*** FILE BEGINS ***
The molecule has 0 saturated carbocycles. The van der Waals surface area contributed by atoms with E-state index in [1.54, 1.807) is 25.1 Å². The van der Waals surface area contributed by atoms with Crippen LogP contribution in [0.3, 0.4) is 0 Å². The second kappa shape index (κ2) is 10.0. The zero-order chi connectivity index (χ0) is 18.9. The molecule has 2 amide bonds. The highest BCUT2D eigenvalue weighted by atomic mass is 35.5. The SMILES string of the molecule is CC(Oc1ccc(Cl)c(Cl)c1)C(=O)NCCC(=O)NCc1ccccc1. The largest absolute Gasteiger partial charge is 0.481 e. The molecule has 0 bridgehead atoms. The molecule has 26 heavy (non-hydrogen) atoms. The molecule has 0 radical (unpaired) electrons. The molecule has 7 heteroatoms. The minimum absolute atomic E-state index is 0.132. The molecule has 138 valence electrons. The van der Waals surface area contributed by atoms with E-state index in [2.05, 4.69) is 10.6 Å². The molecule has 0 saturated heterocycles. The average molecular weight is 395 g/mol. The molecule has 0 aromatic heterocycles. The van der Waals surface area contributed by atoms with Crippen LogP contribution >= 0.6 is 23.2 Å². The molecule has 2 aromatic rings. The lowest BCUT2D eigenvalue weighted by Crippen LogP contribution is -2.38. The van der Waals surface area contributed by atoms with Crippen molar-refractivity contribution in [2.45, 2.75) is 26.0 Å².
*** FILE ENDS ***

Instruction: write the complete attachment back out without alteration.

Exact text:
The molecule has 0 saturated carbocycles. The van der Waals surface area contributed by atoms with E-state index in [1.54, 1.807) is 25.1 Å². The van der Waals surface area contributed by atoms with Crippen LogP contribution in [0.3, 0.4) is 0 Å². The second kappa shape index (κ2) is 10.0. The zero-order chi connectivity index (χ0) is 18.9. The molecule has 2 amide bonds. The highest BCUT2D eigenvalue weighted by atomic mass is 35.5. The SMILES string of the molecule is CC(Oc1ccc(Cl)c(Cl)c1)C(=O)NCCC(=O)NCc1ccccc1. The largest absolute Gasteiger partial charge is 0.481 e. The molecule has 0 bridgehead atoms. The molecule has 26 heavy (non-hydrogen) atoms. The molecule has 0 radical (unpaired) electrons. The molecule has 7 heteroatoms. The minimum absolute atomic E-state index is 0.132. The molecule has 138 valence electrons. The van der Waals surface area contributed by atoms with E-state index in [2.05, 4.69) is 10.6 Å². The molecule has 0 saturated heterocycles. The average molecular weight is 395 g/mol. The molecule has 0 aromatic heterocycles. The van der Waals surface area contributed by atoms with Crippen LogP contribution >= 0.6 is 23.2 Å². The molecule has 2 aromatic rings. The lowest BCUT2D eigenvalue weighted by Crippen LogP contribution is -2.38. The van der Waals surface area contributed by atoms with Crippen molar-refractivity contribution in [2.45, 2.75) is 26.0 Å².